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Thermaltake DH102: Specifications, Bundle, And Unique Features

HTPC Cases With LCD Screens: Bringing Bling
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Specifications

Thermaltake’s DH102 is the lowest-priced offering in this touch-screen LCD case roundup, but it doesn’t skimp on the features. It offers the same 7” iMon OEM Touch LCD screen that the Moneual 972 has and sports front I/O-panel connectivity options such as two USB 2.0 connectors, a FireWire connector, and headphone/microphone jacks. The panel is hidden behind a pop-open door, which is a nice touch.

At 16.6 lbs., the DH102 is tied with the Moneual 972 as the lightest case in this roundup, although the Moneual 972 offers a lot more space. The case body is SECC steel and just the front panel is aluminum. While the DH102 doesn’t come off as cheaply made, the Moneual and SilverStone offerings definitely have more of a solid feel to them.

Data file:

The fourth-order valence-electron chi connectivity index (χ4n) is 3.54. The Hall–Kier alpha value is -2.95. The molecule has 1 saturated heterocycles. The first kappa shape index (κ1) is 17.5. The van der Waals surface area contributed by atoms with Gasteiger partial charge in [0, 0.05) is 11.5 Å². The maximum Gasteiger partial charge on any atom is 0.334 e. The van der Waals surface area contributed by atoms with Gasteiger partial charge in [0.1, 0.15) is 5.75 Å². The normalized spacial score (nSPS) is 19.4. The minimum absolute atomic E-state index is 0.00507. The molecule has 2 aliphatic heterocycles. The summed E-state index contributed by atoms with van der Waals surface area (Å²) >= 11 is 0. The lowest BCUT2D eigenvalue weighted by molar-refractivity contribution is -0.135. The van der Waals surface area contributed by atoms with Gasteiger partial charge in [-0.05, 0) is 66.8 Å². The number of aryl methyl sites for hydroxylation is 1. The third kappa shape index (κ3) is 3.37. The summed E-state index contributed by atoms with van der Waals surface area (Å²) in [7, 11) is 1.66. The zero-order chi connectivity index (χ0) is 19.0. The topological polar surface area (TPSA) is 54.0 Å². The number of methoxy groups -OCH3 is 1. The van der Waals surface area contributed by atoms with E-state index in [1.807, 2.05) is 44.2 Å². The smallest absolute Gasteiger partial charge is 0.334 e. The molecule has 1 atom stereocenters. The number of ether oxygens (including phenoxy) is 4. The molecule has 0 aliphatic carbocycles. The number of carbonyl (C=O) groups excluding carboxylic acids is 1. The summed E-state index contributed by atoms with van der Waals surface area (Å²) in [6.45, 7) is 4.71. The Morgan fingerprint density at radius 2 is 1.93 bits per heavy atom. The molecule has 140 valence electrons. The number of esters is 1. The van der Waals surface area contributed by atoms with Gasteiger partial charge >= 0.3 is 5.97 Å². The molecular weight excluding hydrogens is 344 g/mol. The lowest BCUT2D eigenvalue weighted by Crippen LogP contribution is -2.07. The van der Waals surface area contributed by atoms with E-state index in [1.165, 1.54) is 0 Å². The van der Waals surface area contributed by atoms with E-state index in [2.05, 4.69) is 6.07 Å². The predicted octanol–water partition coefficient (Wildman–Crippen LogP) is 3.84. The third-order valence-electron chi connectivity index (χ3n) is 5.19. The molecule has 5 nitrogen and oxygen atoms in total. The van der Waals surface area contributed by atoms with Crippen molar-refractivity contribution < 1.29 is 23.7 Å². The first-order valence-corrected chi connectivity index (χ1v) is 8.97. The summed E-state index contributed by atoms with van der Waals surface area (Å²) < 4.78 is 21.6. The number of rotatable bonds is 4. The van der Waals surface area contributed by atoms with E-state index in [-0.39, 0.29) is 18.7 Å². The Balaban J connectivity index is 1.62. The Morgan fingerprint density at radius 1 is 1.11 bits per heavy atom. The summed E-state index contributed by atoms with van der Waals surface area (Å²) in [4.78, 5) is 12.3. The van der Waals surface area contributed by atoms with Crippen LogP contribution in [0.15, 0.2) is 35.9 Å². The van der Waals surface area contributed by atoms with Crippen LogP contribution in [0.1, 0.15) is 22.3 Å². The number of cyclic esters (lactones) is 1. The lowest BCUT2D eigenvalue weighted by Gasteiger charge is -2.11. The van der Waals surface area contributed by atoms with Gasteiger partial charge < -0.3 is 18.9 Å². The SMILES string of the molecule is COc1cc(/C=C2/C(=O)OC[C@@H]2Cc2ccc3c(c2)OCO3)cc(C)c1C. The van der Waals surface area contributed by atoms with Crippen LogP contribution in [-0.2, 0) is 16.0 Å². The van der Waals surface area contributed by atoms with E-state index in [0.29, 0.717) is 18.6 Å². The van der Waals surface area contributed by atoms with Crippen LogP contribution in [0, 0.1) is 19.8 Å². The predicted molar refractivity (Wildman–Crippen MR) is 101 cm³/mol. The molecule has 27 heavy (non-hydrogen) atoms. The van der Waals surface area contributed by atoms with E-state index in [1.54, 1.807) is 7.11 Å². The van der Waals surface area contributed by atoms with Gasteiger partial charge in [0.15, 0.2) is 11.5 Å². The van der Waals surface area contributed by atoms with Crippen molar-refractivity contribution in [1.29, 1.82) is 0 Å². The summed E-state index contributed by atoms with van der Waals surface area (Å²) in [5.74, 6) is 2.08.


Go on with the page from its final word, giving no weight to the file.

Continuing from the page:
The case supports one external 5 ¼” drive and three internal 3 ¼" drives. The main external drive door is covered by a classy aluminum cover that will easily open when an optical drive pushes it, which is a good way to keep the look of the front panel clean without having to worry about the optical drive's color or appearance (since it remains hidden most of the time). While the available drive space is similar to that of the Moneual 972, there’s really no place to put an internal card reader in the DH102, which is unfortunate. Of course, and external card reader could be used with the USB ports.

Bundle

The Thermaltake’s DH102 bundle includes pin-to-molex adapters for the fans, screws, a manual, software installation CDs, and the iMon remote and batteries. Thermaltake is the only vendor in the roundup to include a cloth for cleaning the LCD touch screen.